Since the site overhaul, new features have become available. Among them are the Search and Sort options. By clicking the magnifying glass at the top right of any page, you may now easily search for whatever you desire. For example, searching for “Blaberus” will bring up all pages relevant to the search word. Refining the search to “Blaberus discoidalis” will bring up more selective results.
Using the sorting tabs on the drop-down and side menus, you can narrow your search for the roach you need. Species can now be sorted by their adult size (tiny, large, etc) their type (non-climbing, pet, hisser, etc), care level (easy, expert, etc), and even by the continents they’re found on! Non-roach invertebrates, supplies, and other products are also available in these menus.
Detailed Species Pages
Each species now comes with its own page and information. At the top of the page is the roach’s common name, scientific name, and clickable images of the species. The maps are color-coded with the following meanings:
Some pictures have an Heirloom sticker on them, which means that this form or variety was selectively bred for or preserved by hobbyists and will consistently produce similar-looking individuals.
Beneath this is a clickable drop-down menu displaying detailed stats about each roach.
Detailed Species Stats Example -Click-
- Adult Size: The average adult size of the organism, given in millimeters. This measurement usually excludes antennae, cerci, and other filamentous body extensions.
- Climbing Abilities: The roach’s climbing abilities. This outlines what life stages, if any, are capable of climbing smooth surfaces such as glass or smooth plastic.
- Flying Abilities: The roach’s flying abilities, with notes on unconfirmed cases of flight in some species.
- Mode of Birth: The way the roach gives birth. Oviparous means the species deposits eggs in an ootheca (or egg case) in the enclosure. Oviparous Type 2 is a special case where the adult female retains the ootheca outside her body for a while before finally laying it. Ovoviviparous means the ootheca is retained by the adult female inside her body until it is ready to hatch, at which point it is expelled as the babies emerge. Ovoviviparous Type 2 means the eggs are retained by the female in a very loose, unstructured manner until hatching. Finally, viviparous means the female gives true live birth, with babies being nourished directly by the female’s body while being incubated internally.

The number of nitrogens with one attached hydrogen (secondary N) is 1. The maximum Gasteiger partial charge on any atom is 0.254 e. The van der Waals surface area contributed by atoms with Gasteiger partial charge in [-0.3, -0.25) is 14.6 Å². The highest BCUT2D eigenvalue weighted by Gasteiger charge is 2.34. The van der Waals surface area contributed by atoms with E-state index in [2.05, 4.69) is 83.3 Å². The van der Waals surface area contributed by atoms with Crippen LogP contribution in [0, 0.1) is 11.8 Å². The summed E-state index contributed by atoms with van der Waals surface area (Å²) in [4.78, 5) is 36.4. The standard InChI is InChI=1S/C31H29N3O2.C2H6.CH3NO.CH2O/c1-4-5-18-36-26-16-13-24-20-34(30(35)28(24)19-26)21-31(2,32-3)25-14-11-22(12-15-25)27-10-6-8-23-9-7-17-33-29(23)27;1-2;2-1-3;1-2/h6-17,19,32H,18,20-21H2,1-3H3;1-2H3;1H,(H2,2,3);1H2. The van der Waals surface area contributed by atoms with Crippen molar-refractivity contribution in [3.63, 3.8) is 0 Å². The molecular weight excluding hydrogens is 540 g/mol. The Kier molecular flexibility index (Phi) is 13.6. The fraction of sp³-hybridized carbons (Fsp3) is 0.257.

- Care Level: The relative ease of care of the species. Easy species are very forgiving and tolerate many different conditions, or are very low-maintenance. Little animal husbandry experience iis needed for these species. Some examples are common mealworms or dubia roaches. Intermediate species are still quite easy to keep but may have one or more special requirements to keep them healthy or breeding. Some examples are pie-dish beetles and domino roaches. Advanced species are challenging and may have a narrow range of conditions in which they thrive, or may require a gimmicky enclosure that is cumbersome or requires special features. Some examples are commando isopods and little gem roaches. Expert species are notoriously difficult to breed and may require high maintenance, specialized diets, or a very specific kind of set-up. Some examples are Florida sand roaches and pink roaches.
- Temperature Requirements: This is the range of temperatures in degrees Fahrenheit that the species will grow and reproduce at.
- Air Humidity: The amount of moisture found in the air inside the enclosure. It can be regulated by increasing or decreasing ventilation, substrate depth, or misting.
- Substrate Humidity: The amount of moisture found in the substrate in the enclosure. Some species may require high moisture but still need good aeration in the substrate.
- Favorite Foods: A fun but sometimes helpful note on what foods the species seems to enjoy eating.
- Locality: The specific location that the culture was collected from.
Finally, there is a more artistic description of each roach containing condensed notes, special characteristics, fun facts, or information about how the species was collected.
For non-roach invertebrates, some of this information may be unavailable due to the difficulty of finding, processing, or translating in-depth knowledge on each species. I will try my best to make my insight and experience with each species available.
As a means of encouraging the continued culturing of roaches (as opposed to just keeping individuals alive), the new pricing format contains substantial price breaks for buying roaches in the new increment, the Starter Colony (by default, the lowest increment that feeder roach species are available in is synonymous with a starter colony). Aside from being voted the most popular new format option, I feel it will give newcomers to the hobby (as well as older hobbyists interested in new species) a better baseline for starting colonies, as well as preserve precious genetic diversity that is often lacking in cultures of rarer species. Mixed nymphs are still available for purchase individually for those who would like to keep a few of different species as pets.
It has taken many months of hard work to put all of the information and images into the new site format. It goes without saying, I am deeply thankful for all the Roach Crossing fans out there who support my hobby and have helped cockroaches and other insects gain a better reputation as interesting creatures and endearing household pets. Finally, I would like to thank my family (especially you, Mom and Dad), friends, and coworkers who are always more than willing to help me plan my next adventure, assist me in finding new things to culture in the field, bringing me new things to identify and breed, or just all-around supporting my endeavors both on and offline.
Viva la Roach Crossing!